The public nomination stage for the 2017 class of the Poker Hall of Fame is now open, as is evident by the availability of the online ballot on the Poker Hall of Fame website. As always, poker fans (and non-fans, for that matter, though I don’t know why someone who didn’t like poker would participate) can nominate whomever they would like. I, personally, am not campaigning, but if you would like to nominate someone whose words you are reading right now, I would not stand in your way.
The criteria for eligibility remain the same as last year:
1. A player must have played poker against acknowledged top competition.
2. Played for high stakes.
3. Be a minimum of 40 years old at time of nomination.
4. Played consistently well, gaining the respect of peers.
5. Stood the test of time.
6. Or, for non-players, contributed to the overall growth and success of the game of poker, with indelible positive and lasting results.
Obviously, several of these points are subjective, but they also tend to fall in the “you’ll know it when you see it” category. We know when people are playing against top competition. We generally know if someone has played “consistently well” throughout their careers – if they didn’t, we probably wouldn’t even think about them for the Hall of Fame.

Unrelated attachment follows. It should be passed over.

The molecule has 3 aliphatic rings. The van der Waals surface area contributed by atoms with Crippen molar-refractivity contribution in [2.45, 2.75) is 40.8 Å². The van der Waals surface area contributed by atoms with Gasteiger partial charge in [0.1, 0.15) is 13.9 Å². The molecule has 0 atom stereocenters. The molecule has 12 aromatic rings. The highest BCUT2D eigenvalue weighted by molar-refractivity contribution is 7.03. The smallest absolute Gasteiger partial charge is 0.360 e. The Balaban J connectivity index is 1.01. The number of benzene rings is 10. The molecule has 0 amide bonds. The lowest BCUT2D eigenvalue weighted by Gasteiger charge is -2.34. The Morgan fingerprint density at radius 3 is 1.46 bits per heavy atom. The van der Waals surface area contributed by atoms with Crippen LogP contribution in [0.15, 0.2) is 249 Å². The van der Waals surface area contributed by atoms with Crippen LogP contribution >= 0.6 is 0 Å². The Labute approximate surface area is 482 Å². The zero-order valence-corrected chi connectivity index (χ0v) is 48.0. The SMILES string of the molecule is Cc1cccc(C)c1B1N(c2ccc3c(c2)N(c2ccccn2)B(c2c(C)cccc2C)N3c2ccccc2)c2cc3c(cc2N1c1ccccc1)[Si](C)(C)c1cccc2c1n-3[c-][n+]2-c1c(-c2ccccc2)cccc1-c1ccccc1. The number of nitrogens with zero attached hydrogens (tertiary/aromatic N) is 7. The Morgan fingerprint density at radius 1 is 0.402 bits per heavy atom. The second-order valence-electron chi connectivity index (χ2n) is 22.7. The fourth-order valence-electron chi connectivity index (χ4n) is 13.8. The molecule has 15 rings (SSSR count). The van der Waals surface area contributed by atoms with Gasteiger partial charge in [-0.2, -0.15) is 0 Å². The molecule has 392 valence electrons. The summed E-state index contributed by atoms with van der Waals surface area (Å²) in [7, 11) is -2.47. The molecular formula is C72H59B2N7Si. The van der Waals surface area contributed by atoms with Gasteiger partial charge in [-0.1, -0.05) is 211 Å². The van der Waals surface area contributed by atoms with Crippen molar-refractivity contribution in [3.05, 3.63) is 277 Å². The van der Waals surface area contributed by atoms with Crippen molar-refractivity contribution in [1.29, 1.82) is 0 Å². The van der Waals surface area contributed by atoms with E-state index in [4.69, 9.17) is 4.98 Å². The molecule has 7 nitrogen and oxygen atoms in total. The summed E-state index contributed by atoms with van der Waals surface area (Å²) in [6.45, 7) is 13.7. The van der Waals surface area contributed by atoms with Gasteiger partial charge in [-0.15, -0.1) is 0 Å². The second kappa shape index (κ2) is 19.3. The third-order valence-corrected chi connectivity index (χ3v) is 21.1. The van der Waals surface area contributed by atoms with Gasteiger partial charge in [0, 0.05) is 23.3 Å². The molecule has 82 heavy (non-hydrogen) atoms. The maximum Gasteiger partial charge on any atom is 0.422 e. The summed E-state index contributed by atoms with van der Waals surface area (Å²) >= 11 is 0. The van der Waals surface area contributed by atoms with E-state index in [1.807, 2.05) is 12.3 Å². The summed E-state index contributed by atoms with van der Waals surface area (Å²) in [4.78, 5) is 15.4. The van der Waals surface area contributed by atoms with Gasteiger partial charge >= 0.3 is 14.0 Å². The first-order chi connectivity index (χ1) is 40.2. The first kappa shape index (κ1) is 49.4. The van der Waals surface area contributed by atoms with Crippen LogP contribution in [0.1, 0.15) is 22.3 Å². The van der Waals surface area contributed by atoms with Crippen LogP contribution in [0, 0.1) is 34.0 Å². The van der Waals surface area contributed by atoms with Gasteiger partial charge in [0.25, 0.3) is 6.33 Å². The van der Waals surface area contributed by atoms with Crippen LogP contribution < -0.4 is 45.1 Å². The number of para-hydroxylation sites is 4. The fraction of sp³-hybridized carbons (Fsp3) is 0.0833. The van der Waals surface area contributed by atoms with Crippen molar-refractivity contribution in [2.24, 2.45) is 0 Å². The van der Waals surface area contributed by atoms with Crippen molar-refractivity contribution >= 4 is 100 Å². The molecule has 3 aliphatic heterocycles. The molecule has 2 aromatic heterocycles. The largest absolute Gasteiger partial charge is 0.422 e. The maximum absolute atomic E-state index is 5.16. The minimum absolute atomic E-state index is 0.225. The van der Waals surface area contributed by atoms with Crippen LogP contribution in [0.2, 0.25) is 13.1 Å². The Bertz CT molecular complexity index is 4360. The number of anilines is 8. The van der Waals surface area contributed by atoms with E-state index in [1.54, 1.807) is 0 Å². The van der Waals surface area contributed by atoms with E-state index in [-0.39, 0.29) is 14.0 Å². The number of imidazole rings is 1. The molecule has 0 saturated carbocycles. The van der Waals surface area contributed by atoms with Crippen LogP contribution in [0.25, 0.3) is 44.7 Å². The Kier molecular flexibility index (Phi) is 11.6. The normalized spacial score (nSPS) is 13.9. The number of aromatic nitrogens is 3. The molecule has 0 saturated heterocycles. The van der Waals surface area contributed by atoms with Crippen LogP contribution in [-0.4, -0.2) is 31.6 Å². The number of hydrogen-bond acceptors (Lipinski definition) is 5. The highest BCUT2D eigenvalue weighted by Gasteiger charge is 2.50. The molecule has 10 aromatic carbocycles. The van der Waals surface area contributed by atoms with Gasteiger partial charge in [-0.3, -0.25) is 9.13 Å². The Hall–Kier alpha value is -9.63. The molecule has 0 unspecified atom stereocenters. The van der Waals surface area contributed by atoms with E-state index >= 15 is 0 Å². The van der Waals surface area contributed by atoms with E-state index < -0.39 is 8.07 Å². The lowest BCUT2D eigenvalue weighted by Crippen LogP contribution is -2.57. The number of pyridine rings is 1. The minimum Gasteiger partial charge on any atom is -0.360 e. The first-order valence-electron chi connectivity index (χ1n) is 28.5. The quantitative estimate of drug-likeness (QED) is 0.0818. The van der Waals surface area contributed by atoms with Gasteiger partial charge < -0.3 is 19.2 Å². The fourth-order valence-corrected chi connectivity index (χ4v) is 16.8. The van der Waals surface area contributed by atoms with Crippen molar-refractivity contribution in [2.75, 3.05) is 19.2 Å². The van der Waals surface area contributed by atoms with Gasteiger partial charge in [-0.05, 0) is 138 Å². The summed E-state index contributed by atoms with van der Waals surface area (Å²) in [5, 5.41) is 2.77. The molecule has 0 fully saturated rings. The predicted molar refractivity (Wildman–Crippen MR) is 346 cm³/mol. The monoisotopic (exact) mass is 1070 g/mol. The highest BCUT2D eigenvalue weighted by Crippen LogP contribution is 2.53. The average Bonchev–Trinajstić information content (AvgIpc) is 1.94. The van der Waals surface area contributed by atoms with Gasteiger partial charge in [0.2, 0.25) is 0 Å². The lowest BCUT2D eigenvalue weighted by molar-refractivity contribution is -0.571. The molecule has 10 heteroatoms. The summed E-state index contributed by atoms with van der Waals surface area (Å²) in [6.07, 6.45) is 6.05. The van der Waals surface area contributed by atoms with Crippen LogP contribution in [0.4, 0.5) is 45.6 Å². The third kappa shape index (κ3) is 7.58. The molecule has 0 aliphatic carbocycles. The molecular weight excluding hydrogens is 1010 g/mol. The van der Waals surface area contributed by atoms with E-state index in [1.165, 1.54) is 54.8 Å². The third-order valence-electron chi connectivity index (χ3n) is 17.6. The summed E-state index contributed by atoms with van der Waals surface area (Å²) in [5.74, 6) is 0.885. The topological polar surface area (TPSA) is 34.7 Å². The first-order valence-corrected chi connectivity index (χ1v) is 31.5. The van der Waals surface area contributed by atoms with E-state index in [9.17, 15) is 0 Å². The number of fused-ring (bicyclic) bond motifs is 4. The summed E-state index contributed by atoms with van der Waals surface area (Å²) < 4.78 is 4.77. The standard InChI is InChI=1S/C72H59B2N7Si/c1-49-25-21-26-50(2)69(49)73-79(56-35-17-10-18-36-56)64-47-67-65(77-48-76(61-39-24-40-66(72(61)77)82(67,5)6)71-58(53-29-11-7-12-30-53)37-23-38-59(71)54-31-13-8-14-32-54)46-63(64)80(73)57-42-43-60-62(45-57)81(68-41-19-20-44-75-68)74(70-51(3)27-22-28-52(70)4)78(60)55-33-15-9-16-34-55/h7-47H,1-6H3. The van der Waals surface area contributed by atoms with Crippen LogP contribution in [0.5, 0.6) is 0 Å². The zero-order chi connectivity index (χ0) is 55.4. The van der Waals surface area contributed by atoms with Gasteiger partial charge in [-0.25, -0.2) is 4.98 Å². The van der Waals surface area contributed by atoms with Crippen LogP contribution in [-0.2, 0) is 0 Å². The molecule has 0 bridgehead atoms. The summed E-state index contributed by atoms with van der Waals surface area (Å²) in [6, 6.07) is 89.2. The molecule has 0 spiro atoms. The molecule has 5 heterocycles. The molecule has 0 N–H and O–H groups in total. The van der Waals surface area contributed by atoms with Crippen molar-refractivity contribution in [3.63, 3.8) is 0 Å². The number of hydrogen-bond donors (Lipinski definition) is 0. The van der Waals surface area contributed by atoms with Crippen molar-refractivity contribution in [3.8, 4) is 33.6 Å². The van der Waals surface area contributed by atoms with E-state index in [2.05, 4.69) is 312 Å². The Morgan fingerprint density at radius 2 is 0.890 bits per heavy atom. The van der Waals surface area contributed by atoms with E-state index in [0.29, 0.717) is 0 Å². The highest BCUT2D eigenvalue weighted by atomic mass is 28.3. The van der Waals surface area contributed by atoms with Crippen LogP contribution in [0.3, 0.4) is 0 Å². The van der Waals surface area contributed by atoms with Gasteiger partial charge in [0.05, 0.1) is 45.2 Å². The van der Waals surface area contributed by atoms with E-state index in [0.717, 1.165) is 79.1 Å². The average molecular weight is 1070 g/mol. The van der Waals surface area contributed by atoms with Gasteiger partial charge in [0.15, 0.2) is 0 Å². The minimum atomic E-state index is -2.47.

The one absolutely objective criterion – the age minimum – is of particular importance this year because it means Phil Ivey, who is arguably the Poker Hall of Fame lock of the century, is finally eligible (I became eligible last year, if you were wondering). Ivey turned 40-years old on February 1st.
After the public nomination period ends in late August, the nominees will be whittled down to ten finalists. Most of these finalists will be the top vote-getters, but because those nominated by the public are always players, there are often a couple at the lower end of the list swapped out for “contributors,” or non-players who deserve recognition.
When the ten finalists are eventually announced, it will then be up to a panel of living Hall of Fame members and select members of the media (I am not one of them – you can correct this by simply voting me into the Hall) to cast their votes. Each voter can cast as many as ten ballots, giving all of their votes to one person or splitting them up amongst multiple finalists. The top one or two vote getters (this part is often vague) will be elected to the Hall.
In recent years, as one might expect, we have seen some of the familiar faces from the mid-aughts poker boom inducted. Last year, Todd Brunson and Carlos Mortensen were selected to the Poker Hall of Fame. The year before, it was Jennifer Harman and John Juanda, with Daniel Negreanu and renowned tournament director Jack McClelland making it in the year prior to that.